F-150 All-New for 2021

By Derek Price
What I expected from the new Ford F-150 was evolution, the latest iteration of subtle changes that make “all-new” more hyperbole than reality.
What I experienced was revolution.
The new 2021 F-150, despite its glacially slow styling changes on the outside, really does seem all-new under the skin. It’s the lightest feeling, most nimble handling full-size truck I’ve ever driven, moving more like a swift wide receiver than the lumbering offensive linemen that most trucks embody.
A big part of that is because of continued revisions and improvements to the F-150’s ahead-of-its-time aluminum body, something Ford consistently and somewhat humorously reminds buyers is like the military, not like the foil.
Regardless of the associations, this newest aluminum-bodied Ford is remarkable in its ability to bridge comfort, capability, utility and efficiency. It can tow a class-leading 14,000 pounds, a mind-blowing number for what is technically considered a “light duty” truck, while still delivering a comfortable ride for everyday driving.

While its overall appearance has been a slower evolution than the Ram and Chevrolet trucks it competes with, the Ford F-150 gets an all-new design for 2021 that feels fresh and modern under the skin.

Even with the FX4 off-road package on my tester, a suspension package designed for trails and rocks that could create a rough feeling on F-150s of the past, this is an incredibly smooth and quiet pickup. It almost rivals the new-generation Ram 1500 in terms of silence and smoothness on the highway, something that wasn’t true last year.
The cabin is where the F-150 truly starts looking like a new-generation pickup, with the option for digital displays that seemingly cover acres of dash space.
A  gigantic, 12-inch touchscreen — standard equipment on XLT High trims and above — can be split multiple ways to control several functions at the same time. I used it to run Apple CarPlay on one section of the screen while using Ford’s interface to control other things simultaneously, something impossible without large digital real estate.
Another 12-inch screen behind the steering wheel provides the flashiest, most useful and modern looking instrument layout I’ve ever seen in a truck. It can be customized with the information and style the driver wants, showing everything from which gear is engaged to information about music playing through the sound system.
This is a truck, though, and truck technology should be more about work than flash. That’s another area in which the new F-150 shines.

The F-150’s cabin showcases new technologies, including the ability to estimate the weight of payloads using sensors in the truck.

Several innovative features on the new Ford pickup are the first ever offered in this class, including Onboard Scales that measure weights of payloads. It estimates the weight of cargo in the bed and shows a graphic for how much capacity is remaining to stay within limits.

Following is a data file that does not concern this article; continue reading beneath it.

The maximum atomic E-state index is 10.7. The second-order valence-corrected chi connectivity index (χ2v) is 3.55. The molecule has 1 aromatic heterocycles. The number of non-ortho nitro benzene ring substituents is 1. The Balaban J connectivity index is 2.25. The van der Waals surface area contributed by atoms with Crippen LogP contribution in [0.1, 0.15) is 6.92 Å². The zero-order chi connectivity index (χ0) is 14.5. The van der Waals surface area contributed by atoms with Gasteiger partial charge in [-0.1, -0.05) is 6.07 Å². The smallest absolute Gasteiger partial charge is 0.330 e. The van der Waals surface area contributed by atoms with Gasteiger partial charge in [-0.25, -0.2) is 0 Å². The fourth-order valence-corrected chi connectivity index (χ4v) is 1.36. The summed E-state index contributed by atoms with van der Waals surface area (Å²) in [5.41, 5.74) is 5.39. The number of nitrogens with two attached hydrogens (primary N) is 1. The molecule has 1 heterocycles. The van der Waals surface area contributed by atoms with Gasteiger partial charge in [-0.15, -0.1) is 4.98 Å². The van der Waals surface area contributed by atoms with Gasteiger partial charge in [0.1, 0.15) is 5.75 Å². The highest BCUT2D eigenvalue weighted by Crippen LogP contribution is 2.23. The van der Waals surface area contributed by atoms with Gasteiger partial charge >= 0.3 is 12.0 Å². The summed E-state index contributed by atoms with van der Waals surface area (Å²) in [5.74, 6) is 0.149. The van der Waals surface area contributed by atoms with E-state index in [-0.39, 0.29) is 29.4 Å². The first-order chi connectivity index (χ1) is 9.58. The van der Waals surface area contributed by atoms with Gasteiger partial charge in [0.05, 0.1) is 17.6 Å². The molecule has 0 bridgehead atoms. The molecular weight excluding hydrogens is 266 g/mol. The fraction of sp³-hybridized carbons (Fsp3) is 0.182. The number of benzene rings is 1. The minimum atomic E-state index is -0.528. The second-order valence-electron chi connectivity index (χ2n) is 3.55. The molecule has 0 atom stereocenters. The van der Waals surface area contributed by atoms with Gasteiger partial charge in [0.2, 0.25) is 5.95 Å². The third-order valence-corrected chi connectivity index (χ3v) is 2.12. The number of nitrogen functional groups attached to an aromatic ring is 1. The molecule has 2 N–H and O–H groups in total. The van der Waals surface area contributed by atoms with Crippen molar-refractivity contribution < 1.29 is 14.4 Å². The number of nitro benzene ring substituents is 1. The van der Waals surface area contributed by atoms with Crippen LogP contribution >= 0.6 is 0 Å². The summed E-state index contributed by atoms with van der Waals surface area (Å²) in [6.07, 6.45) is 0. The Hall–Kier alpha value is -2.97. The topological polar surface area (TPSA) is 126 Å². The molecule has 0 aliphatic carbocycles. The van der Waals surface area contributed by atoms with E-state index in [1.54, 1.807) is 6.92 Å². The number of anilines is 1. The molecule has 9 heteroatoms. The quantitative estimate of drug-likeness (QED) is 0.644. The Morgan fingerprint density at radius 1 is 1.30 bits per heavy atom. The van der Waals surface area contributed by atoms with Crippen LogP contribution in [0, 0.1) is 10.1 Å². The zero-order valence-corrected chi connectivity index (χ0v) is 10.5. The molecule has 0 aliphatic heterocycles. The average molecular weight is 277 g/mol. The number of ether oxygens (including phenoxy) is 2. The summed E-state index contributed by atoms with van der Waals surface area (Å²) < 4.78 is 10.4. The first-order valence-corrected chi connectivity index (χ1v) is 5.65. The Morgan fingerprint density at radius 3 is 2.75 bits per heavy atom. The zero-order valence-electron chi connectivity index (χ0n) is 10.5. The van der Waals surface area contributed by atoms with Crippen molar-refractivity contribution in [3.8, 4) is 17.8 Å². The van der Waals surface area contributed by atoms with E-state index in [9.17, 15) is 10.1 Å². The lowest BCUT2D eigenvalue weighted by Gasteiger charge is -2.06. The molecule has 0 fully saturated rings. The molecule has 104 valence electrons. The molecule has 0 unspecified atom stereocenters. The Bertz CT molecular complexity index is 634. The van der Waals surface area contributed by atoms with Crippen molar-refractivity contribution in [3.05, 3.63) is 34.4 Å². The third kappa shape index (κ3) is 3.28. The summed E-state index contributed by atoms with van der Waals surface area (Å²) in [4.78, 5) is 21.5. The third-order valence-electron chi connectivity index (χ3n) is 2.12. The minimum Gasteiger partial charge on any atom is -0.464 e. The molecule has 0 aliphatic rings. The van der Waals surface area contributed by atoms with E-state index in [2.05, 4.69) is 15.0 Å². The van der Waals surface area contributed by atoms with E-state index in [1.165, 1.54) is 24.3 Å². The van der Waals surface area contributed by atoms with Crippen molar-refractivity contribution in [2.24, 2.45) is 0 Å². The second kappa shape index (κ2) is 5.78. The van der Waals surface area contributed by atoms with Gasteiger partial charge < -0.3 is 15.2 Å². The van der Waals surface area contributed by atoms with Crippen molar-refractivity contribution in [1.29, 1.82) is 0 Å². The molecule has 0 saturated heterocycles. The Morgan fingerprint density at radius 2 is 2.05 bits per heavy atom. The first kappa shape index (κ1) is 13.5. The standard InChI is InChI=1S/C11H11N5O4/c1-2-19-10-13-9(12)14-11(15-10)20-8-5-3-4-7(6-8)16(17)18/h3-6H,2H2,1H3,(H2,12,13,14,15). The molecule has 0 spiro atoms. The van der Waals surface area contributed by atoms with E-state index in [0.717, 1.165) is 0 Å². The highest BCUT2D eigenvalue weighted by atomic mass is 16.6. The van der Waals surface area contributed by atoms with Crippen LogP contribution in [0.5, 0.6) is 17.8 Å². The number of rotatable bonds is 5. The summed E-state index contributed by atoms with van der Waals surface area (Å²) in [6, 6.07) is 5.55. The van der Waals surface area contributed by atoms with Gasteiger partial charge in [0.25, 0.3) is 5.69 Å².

In addition, the new Smart Hitch can measure the tongue weight of a trailer to minimize the risk of swaying when towing, while Continuously Controlled Damping adjusts the truck’s ride based on how much weight it senses.
Many of the things that make the F-150 the nation’s most popular vehicle continue for 2021. You can order it in an almost infinite number of combinations, including six powertrains, one of which is a hybrid for the first time ever. There are three cab styles, long beds, short beds, and trim levels that range from bare bones to sumptuous luxury.
The downside, like all of today’s pickups, is the price. The F-150 does a spectacular job as a “do it all” vehicle, but it comes with the expense to match. The most basic version is priced around $29,000, and outfitting it exactly how you want can quickly drive the price higher, as seen in my $68,000 tester.
The F-150 Limited tops the lineup at $70,825, before you add any options.

At A Glance

What was tested? 2021 Ford F-150 SuperCrew 4×4 Lariat ($50,980). Options: Equipment group 502A ($6,920), 3.5-liter V6 EcoBoost ($1,400), 3.55 electronic locking rear axle ($470), tow technology package ($880), power running boards ($1,220), Ford Co-Pilot360 Active 2.0 Prep Package ($995), Pro Power Onboard 7.2 KW ($750), interior work surface ($165), FX4 off-road package ($1,005), power tailgate ($695), Lariat Sport appearance package ($300), wheel well liner ($180), spray-in Berliner ($595). Price as tested (including $1,695 destination charge): $68,250
Wheelbase: 157.2 in.
Length: 243.5 in.
Width: 95.7 in.
Height: 77.6 in.
Engine: 3.5-liter turbocharged V6 (400 hp, 500 ft.-lbs.)
Transmission: 10-speed automatic
Fuel economy: 18 city, 23 highway

Style: 8
Performance: 9
Price: 8
Handling: 6
Ride: 8
Comfort: 9
Quality: 8
Overall: 8

Why buy it?
It’s an improvement on the most popular vehicle in the United States, making it stronger, more refined and more capable. It can tow up to 14,000 pounds and has a smoother, quieter ride at the same time.

Posted in Ford